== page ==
As we all know, everyone is different in their own way. Throughout the novel, Fahrenheit 451 by Ray Bradbury, Montag faced many situations and one of them was being caught with books and having his house burnt down by Captain Beatty. A handful of justifications on why it was right for Beatty to burn Montag’s house down is because the Mechanical hound knew that Montag had books in his house, Beatty was doing his job and Millie also knew he had books and didn’t want to get in trouble as well. Even though Montag was a fireman and knew what would happen if he was caught with books, he still hid the books anyway and tried to get away with it. In the beginning, the hound caused everyone to sense that it was precisely watching Montag do all of the actions he did.
Montag is a fireman with a wife. His wife, Mildred, watches television all day, while Montag has to make a living to support the two. One evening, Montag trudges home from work and has an odd conversation with a queen teenage girl named Clarisse. Soon, evening after evening, Montag keeps having conversations with Clarisse. Through these conversations, lies the government has replaced as truth are exposed within his mind.
Analyzing these elements of Montag’s character reveals a theme that life should be questioned and the unobserved life is not worth living. The physiology of Guy Montag shows that he fulfills the stereotypes of the “American Dream” but is not satisfied by them.
In the book Fahrenheit 451 Guy Montag a fireman that burns books goes through some rough times trying to find happiness in his life. He gets awaken to this idea when he meets a jaunty yet skittish girl named Clarisse, who asks him a question and makes him question his happiness and love. Then again through all of this thinking, he starts to find himself getting curious and starts to take books from houses that need to be burned for having them. Although Montag can be seen as a murder he is justified in killing Beatty, the fireman chief, because Montag is curious and tired of kids not knowing what really happened throughout history, as well as how Beatty treats him throughout the book. In the end, Montag killing Beatty was a helpful act of society itself.
(SIP-A) Montag started to turn against his society. (STEWE-1) His first target was Beatty, who tried to make him turn against books. “And then he was a shrieking blaze, a jumping, sprawling, gibbering mannikin, no longer human or known, all writhing flame on the lawn as Montag shot one continuous pulse of liquid fire on him. There was a hiss like a great mouthful of spittle banging a red hot stove, a bubbling and frothing as if salt had been poured over a monstrous black snail to cause a terrible liquefaction and a boiling over of yellow foam” (Bradbury 115). Montag had shot a pulse of liquid fire onto Beatty and then watched him burn alive.
Montag is a dynamic character. He is a fireman who burn books. He is 30 years old and has worked as a fireman for 20 years. In the beginning, he had a strong and strict personality but then he met girl name Clarisse, who introduces him to the past where people didn’t live in fear and to a present where one sees the world through the ideas in books instead of the parlor walls. Montag begins to question everything he has ever known (Bradbury).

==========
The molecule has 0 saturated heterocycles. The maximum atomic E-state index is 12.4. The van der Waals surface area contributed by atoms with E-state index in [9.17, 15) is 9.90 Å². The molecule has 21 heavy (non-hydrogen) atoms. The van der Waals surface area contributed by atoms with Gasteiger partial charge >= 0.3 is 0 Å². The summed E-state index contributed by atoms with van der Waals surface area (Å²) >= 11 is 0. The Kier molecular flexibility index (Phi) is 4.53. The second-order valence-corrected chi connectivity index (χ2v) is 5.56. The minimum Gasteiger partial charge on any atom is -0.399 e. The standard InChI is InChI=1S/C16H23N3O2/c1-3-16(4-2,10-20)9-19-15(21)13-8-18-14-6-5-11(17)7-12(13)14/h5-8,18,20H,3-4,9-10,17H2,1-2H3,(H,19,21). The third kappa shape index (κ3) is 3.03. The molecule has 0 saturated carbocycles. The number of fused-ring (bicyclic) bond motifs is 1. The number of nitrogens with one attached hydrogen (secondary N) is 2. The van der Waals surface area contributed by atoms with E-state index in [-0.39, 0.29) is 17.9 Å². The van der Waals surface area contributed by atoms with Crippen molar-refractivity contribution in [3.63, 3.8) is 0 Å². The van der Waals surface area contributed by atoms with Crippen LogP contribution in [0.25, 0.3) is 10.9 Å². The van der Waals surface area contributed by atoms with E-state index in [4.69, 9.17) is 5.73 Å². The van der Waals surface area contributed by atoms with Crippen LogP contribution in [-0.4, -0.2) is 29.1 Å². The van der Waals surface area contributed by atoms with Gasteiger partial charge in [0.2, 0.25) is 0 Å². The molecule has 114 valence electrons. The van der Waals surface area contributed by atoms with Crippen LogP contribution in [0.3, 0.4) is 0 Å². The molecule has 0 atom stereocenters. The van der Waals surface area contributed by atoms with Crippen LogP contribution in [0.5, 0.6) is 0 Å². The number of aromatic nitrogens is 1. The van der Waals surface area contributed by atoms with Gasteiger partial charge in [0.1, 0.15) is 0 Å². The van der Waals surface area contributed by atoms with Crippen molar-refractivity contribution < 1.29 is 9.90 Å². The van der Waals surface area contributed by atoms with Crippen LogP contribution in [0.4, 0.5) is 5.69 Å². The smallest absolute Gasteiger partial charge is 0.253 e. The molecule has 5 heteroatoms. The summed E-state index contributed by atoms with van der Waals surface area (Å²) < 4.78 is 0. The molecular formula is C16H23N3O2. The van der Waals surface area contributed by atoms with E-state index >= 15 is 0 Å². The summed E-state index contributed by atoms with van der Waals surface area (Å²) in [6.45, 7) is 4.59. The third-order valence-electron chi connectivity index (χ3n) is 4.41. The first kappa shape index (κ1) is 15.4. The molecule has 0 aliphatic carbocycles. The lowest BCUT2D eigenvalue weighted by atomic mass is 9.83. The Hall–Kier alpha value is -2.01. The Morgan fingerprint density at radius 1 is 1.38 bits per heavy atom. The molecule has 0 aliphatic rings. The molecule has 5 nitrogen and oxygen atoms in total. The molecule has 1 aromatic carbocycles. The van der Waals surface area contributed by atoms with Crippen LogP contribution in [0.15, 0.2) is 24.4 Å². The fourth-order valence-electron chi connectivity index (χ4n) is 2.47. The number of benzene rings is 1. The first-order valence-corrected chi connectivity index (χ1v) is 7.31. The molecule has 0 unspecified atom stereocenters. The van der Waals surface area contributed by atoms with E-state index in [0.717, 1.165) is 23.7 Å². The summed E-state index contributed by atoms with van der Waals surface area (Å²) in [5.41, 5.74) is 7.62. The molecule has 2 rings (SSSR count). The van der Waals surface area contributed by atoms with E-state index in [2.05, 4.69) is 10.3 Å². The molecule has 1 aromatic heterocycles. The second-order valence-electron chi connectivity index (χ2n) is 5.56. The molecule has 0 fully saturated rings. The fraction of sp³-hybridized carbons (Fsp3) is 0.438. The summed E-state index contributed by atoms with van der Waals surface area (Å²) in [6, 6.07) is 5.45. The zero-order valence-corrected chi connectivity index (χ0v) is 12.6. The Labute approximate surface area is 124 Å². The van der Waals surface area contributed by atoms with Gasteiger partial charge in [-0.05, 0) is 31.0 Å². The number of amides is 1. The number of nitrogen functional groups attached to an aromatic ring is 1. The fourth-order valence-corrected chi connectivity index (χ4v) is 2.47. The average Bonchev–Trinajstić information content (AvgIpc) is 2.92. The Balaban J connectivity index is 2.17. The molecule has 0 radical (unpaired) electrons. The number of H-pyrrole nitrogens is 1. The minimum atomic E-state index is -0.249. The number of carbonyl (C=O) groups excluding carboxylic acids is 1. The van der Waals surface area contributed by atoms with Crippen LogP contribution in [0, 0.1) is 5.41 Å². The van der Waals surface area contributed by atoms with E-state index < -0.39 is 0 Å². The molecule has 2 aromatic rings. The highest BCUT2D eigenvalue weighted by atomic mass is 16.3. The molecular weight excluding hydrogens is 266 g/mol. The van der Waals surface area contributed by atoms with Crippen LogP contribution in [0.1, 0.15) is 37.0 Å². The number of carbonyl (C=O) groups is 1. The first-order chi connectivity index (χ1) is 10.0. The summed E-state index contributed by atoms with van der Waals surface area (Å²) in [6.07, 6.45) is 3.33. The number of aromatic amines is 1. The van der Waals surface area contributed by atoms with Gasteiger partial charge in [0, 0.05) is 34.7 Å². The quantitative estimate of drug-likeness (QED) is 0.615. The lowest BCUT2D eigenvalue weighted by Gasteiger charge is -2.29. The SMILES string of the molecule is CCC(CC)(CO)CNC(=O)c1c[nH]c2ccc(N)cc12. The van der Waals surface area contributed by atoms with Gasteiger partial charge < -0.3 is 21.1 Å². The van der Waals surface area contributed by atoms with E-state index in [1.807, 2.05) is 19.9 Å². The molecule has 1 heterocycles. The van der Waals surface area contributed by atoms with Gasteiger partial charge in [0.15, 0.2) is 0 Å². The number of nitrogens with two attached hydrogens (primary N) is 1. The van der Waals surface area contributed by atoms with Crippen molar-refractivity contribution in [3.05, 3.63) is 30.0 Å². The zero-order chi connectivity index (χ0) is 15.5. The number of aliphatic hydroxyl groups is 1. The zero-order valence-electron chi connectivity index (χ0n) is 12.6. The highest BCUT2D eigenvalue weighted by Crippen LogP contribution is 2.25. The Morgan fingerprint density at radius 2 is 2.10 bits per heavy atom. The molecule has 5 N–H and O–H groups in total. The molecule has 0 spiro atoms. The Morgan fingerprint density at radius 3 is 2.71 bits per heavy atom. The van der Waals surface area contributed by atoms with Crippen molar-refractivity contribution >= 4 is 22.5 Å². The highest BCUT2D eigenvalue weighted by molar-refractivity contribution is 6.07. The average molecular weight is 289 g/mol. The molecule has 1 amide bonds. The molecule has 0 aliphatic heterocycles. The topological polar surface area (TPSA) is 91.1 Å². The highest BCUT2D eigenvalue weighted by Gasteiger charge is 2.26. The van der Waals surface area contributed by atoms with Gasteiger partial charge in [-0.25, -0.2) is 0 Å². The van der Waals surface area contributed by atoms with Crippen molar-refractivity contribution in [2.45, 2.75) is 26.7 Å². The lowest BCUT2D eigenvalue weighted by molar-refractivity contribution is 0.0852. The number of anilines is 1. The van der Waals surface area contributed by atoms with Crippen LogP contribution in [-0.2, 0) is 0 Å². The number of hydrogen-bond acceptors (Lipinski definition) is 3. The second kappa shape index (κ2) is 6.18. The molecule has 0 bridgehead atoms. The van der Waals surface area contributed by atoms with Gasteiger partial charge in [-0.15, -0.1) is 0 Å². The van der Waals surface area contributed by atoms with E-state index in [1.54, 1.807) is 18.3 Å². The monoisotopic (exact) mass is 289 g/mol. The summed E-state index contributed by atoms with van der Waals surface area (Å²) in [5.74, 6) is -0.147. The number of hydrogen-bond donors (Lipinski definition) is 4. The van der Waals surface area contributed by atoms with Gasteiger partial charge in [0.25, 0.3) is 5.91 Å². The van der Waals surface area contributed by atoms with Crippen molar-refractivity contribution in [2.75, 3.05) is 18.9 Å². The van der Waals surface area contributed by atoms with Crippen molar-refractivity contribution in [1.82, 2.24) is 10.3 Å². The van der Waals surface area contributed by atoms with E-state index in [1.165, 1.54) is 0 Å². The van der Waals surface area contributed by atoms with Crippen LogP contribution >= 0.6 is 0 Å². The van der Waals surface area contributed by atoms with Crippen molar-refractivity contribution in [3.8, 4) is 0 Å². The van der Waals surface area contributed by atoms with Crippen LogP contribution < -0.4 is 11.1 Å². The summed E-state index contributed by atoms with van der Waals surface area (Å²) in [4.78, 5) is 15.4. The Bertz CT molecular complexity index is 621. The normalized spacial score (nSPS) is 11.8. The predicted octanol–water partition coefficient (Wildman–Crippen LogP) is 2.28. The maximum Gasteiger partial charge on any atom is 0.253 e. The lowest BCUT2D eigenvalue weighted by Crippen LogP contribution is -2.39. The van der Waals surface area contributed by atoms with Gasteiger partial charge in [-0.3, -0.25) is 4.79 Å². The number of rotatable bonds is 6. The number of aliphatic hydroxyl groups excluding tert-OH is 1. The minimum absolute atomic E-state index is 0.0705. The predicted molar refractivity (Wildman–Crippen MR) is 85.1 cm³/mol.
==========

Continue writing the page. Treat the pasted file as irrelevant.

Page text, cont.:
It also causes him to recall a memory of his mother. 4. The implication of the memory and the wish is that Montag and his mother were not very close. There was a power failure, and Montag and his mother were sitting together by the light of a candle and Montag felt close to his mother.
He goes to Faber, a retired English professor, who conspires with Montag to take down Beatty and the fire station with all its men. Moreover, he helps him escape the hound and guides him to a group of people who live down the river. Montag discovers that he is not alone; all these people know the importance of books and they memorize them. Henriette Wien explains, “Montag’s resistance, therefore, should be read as paths to the ultimate emotional and spiritual re-connection” (Wien 69). Eventually, after the city’s destruction by bombs, Montag and his intellectual friends decide to start a new life seeking the free future they desire.
That was until he met a seventeen-year-old girl who showed him how to be different and helped him open his mind to greater things in life. Montag is a normal fireman living in this society until he changes his mentality because of major events in the story, his personal experiences, and several influential characters. In the beginning of the story Montag is completely at peace with his life, his job, lifestyle and his identity. “It was the pleasure of seeing things eaten, to see things blackened and changed”(1pg. ).
Initially, Montag’s phony propensities to burning books stimulated by society conceals his humanity from himself within this seemingly ideal civilization. Over the span of the book, Montag is considerably impersonal as he relishes his brutal and destructive work and diverts himself by watching the suffering he inflicts, displaying that he is satisfied with his illusional lifestyle and his occupation as a fireman. Amid his walk home Montag ponders, “ it was a special pleasure to see things eaten, to see things blackened and changed” (1). As appeared in the statement, Montag’s attachment to burning books hinders his internal clash in his mission for truth and a sense of identity through pursuing, creating two sides in him: one with a yearning for burning books and another for discovering truth and knowledge within them. However, his unquenchable craving for burning books enhances, as a result of being a mere pawn of his illogical, persuasional government, eliminating his inquisitiveness for a sense of identity through their brainwashing, creating a fraudulent state of happiness.